So:  Megabus, total cost for move and pre-move appointments:   $1822
       Train,    ""           ""                             ""                              :   $2002

Of course, if I'm not driving at all, I'm also saving money on gas between now and then, about $50- $80/ month, which can go to pay for putting gas in the truck, and I'll also save on insurance for the car, which will also have to go for paying for insurance on the truck, since it doesn't seem to be included in U-Haul's estimates.

Now, I've also looked at the price of fixing the car (about $1200) then selling it after the first two trips, but while retail value would give me a profit (retail sale of this car is estimated at $2370 by Carfax) the private sale value, according to Carfax  (at $820), would be less than the cost of repair and my Kelly Blue Book is just at $1200, meaning I'm very likely to take a terrible loss on this option.

I suppose the first step is to just go in and have the car looked at, which I'm afraid is going to cost me more money than I want to spend if I just end up junking it.  I've been putting it off, because I had a previous estimate on the steering, but the last garage thought it was OK.  Now it DEFINITELY isn't OK, which will probably make it easier to troubleshoot.  The problem is I'm hesitant to break into my savings for the move to do this. It's way too tight as it is.

So after sitting here agonizing for hours and coming to some peace with the idea of NOT having the car, I decided I had little to lose by taking it in and having it LOOKED at. I figured if it was going to cost me about $60 to have some leak testing done, at least I'd know, and, considering that I'm still so short on what I need to move, $60 isn't going to be a major disaster.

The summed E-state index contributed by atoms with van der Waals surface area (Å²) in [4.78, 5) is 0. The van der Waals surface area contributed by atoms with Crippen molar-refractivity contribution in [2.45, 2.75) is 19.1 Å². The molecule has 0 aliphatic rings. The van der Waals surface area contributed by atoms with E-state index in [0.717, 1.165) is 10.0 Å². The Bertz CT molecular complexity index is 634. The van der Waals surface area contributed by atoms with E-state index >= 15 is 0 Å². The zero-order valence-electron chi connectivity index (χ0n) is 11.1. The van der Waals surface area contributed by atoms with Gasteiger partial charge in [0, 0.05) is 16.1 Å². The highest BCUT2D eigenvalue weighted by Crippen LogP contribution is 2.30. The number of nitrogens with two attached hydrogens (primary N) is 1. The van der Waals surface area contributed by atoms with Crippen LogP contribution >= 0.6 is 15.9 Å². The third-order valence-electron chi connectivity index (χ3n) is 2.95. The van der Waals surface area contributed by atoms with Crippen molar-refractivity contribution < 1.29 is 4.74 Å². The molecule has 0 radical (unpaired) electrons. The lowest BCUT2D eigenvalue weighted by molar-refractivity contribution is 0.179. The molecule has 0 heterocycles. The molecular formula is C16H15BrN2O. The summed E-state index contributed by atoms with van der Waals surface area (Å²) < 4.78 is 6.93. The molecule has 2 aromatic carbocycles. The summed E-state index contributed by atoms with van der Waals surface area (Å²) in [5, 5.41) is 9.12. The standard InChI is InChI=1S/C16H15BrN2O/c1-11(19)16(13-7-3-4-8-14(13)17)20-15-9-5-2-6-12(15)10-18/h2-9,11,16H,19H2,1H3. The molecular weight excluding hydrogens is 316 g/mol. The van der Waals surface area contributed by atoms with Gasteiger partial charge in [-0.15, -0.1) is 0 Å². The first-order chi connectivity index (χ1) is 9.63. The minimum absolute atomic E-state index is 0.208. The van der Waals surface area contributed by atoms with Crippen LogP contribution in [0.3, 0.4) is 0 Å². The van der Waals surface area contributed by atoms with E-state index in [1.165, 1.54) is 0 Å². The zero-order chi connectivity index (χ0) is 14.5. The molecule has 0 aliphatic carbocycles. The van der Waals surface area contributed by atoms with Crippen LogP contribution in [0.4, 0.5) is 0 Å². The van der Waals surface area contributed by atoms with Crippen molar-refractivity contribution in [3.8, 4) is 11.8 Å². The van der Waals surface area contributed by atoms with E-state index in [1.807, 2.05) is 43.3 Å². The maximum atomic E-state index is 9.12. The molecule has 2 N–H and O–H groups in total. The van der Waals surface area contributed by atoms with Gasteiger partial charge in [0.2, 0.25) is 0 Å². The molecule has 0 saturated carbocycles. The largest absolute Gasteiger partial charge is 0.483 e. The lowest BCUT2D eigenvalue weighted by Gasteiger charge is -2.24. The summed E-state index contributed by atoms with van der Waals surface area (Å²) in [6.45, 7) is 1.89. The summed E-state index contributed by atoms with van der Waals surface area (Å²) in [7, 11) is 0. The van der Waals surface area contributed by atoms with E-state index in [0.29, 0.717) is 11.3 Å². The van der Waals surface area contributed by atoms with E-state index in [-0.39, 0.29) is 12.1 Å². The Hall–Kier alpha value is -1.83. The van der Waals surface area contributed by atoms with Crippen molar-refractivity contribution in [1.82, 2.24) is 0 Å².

The long and short of it is that things look and sound worse than they are.  The coolant leak can be fixed with original parts for $288.  I think we should be able to do the work cheaper than that if they just used heater hose and clamps instead of those stupid GM quick release hose couplings (which are the problem) This is actually a re-emergence of the same leak I had a couple years back, only now adding a little Stop Leak to the radiator isn't going to fix it.  The leak is still pretty slow, however, and I can keep refilling it for now, at least.

The steering is also leaking, and I'd have to replace the whole unit to get it to stop, and that is about a $1200 repair.  That's something I simply can't tackle right now. The mechanic says it's more "seeping" than "leaking" and it shouldn't be too difficult to stay ahead of it by periodically adding fluid, and added that my car has some years in it yet.

So no car repairs in the near future unless things get much worse, a little investment in fluids, and back to Plan A for the move. 

Sunday, January 28, 2018


So it's that crazy time of year for me, just before I go into my Lenten existential crisis, which this year is going to be heavily tangled with the move to Petaluma, or preparing to move to Petaluma, or the disappointment it's taking so long to move to Petaluma, or the stress over how I'm going to move to Petaluma.  I've got a few weeks before that starts getting emotionally involving.

The added kicker right now is that I've been referred to a surgeon and am waiting for insurance to authorize a number of medical tests before the doctor decides what he thinks is the best course of action to take for my hypoglycemia and gastric issues.  These tests are pretty difficult for me, and while I'm looking forward to moving forward, I'm dreading having to deal with the after-effects of having these tests done.

But for right now I'm doing two things:  Trying to find my footing (and meaning in life) without the whale watch (which I quit to save gas money to put toward the move to Petaluma) and getting through all the obnoxious piles of paperwork and photocopying I need to do at this time of year for taxes, for housing recertification, and again in a couple weeks for medicare and food stamps.